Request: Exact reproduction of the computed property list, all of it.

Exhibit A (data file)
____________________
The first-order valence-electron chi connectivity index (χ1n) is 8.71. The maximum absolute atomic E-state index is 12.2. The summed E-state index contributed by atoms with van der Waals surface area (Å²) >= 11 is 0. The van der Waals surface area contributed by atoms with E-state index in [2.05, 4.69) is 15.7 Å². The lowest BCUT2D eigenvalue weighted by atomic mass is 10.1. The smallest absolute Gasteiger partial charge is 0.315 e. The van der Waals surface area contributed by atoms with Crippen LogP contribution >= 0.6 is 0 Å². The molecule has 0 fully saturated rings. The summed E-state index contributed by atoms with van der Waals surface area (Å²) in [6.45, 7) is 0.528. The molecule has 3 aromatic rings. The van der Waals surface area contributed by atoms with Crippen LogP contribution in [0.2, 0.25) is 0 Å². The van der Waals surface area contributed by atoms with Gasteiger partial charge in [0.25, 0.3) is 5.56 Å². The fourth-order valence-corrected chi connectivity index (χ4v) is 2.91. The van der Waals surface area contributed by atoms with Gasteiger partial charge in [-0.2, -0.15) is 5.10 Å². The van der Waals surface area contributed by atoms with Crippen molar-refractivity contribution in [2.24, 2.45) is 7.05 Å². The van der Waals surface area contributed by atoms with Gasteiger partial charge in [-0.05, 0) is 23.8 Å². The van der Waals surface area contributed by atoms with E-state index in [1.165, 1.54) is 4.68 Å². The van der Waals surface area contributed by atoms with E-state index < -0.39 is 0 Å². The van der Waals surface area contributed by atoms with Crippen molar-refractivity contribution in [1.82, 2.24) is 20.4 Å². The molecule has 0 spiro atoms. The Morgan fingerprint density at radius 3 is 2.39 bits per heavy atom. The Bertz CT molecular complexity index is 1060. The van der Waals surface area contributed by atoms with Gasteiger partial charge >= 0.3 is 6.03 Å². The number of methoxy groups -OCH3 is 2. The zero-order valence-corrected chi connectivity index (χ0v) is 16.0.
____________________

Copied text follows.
The first-order valence-electron chi connectivity index (χ1n) is 8.71. The maximum absolute atomic E-state index is 12.2. The summed E-state index contributed by atoms with van der Waals surface area (Å²) >= 11 is 0. The van der Waals surface area contributed by atoms with E-state index in [2.05, 4.69) is 15.7 Å². The lowest BCUT2D eigenvalue weighted by atomic mass is 10.1. The smallest absolute Gasteiger partial charge is 0.315 e. The van der Waals surface area contributed by atoms with Crippen LogP contribution >= 0.6 is 0 Å². The molecule has 0 fully saturated rings. The summed E-state index contributed by atoms with van der Waals surface area (Å²) in [6.45, 7) is 0.528. The molecule has 3 aromatic rings. The van der Waals surface area contributed by atoms with Crippen LogP contribution in [0.2, 0.25) is 0 Å². The van der Waals surface area contributed by atoms with Gasteiger partial charge in [0.25, 0.3) is 5.56 Å². The fourth-order valence-corrected chi connectivity index (χ4v) is 2.91. The van der Waals surface area contributed by atoms with Gasteiger partial charge in [-0.2, -0.15) is 5.10 Å². The van der Waals surface area contributed by atoms with Crippen molar-refractivity contribution in [2.24, 2.45) is 7.05 Å². The van der Waals surface area contributed by atoms with Gasteiger partial charge in [-0.05, 0) is 23.8 Å². The van der Waals surface area contributed by atoms with E-state index in [1.165, 1.54) is 4.68 Å². The van der Waals surface area contributed by atoms with E-state index < -0.39 is 0 Å². The van der Waals surface area contributed by atoms with Crippen molar-refractivity contribution in [1.82, 2.24) is 20.4 Å². The molecule has 0 spiro atoms. The Morgan fingerprint density at radius 3 is 2.39 bits per heavy atom. The Bertz CT molecular complexity index is 1060. The van der Waals surface area contributed by atoms with Gasteiger partial charge >= 0.3 is 6.03 Å². The number of methoxy groups -OCH3 is 2. The zero-order valence-corrected chi connectivity index (χ0v) is 16.0.